3. Swallow (2019)
Available on Amazon Prime Video
Film directed by Carlo Mirabella-Davis
While most horror films use a character’s mental illness to instil fear in the audience, Swallow borrows from Mikhail Bakhtin’s grotesque body theory to spin a feminist tale of rebirth. Hunter (Haley Bennett) is married into a wealthy family. She looks after the house, cooks and cleans, and tends to her husband’s “needs”. Outwardly, she comes across as a person with a happy demeanour but in reality, she is stifled by this monotonous domesticity. She develops Pica—a psychological disorder in which a person feels the compulsion to ingest inedible objects. Care is taken to not focus too much on the disorder itself to shock the audience. Instead, there’s more light shed on psychological stressors such as depression, pregnancy, familial issues, neglect, and other oppressive conditions that are connected to the disorder and to which Hunter’s family is completely oblivious. Swallow provides important insight into the oppressive nature of domesticity and how it puts an unfair amount of burden on women’s physical and mental health.
4. Alexa & Katie (2018)
Available on Netflix
Series created by: Heather Wordham
This teen comedy show revolves around Alexa (Paris Berelc), a young girl recovering from cancer and navigating life after it, and her neighbour and best friend Katie (Isabel May). Alexa & Katie introduces the topic of anxiety as Lori’s (Alexa’s mother, played by Tiffani Thiessen) response to Alexa’s cancer. But as the show progresses, it depicts the reality of panic attacks through Katie’s character. Like Lori, who sweeps her mental health challenges under the rug, Katie believes that her problems are not as significant as Alexa’s. In trying not to burden her friend who is battling cancer, she ends up sidelining her own well-being. When Alexa comes to know about Katie’s recent panic attack, the latter dismissively asks: “(H)ow do you tell someone who battled cancer that you were taken down by everyday life?” This is a heavily loaded question, but nonetheless, it foregrounds the fact that mental health is as important as physical health.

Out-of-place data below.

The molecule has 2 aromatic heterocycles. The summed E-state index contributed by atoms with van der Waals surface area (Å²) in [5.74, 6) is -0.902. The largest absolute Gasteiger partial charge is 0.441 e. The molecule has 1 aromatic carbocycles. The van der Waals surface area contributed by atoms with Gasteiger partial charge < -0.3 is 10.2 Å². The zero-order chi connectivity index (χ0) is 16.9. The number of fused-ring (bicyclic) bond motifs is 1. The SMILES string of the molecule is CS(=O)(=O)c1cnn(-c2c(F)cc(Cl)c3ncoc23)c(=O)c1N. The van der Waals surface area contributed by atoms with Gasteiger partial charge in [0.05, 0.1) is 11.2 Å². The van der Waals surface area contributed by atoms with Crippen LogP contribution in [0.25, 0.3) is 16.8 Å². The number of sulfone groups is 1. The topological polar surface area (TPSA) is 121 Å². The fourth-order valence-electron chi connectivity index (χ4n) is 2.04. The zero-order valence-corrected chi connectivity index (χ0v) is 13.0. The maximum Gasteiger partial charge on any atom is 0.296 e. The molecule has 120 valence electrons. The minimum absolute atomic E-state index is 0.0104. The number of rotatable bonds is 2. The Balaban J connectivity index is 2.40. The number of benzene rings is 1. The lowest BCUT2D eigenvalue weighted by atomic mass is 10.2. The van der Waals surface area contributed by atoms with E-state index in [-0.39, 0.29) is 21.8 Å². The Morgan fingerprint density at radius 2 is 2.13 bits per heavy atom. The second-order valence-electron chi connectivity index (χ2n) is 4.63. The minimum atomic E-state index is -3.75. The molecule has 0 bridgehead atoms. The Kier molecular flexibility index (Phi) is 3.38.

5. One Day at a Time (2017)
Available on Netflix
Series created by: Gloria Calderon Kellett, Mike Royce
One Day at a Time, a comedy-drama, revolves around a Cuban-American family living in Los Angeles and the focus is primarily on Penelope (Justina Machado), an army veteran living with PTSD (Post-Traumatic Stress Disorder). The show takes great care not to victimize Penelope whilst also showcasing how anxiety and panic attacks can disrupt everyday life. It also charts her journey from experiencing shame stemming from her mental health challenges to her hesitancy concerning therapy and medication—largely due to her fear of being judged by her mother—to ultimately accepting and coming to terms with her feelings and seeking help to deal with them. The scepticism around seeking help for mental illnesses is rampant, which is why this show is relatable in its portrayal of the ups and downs of taking and avoiding help and the characters’ change of perspectives concerning mental health over time.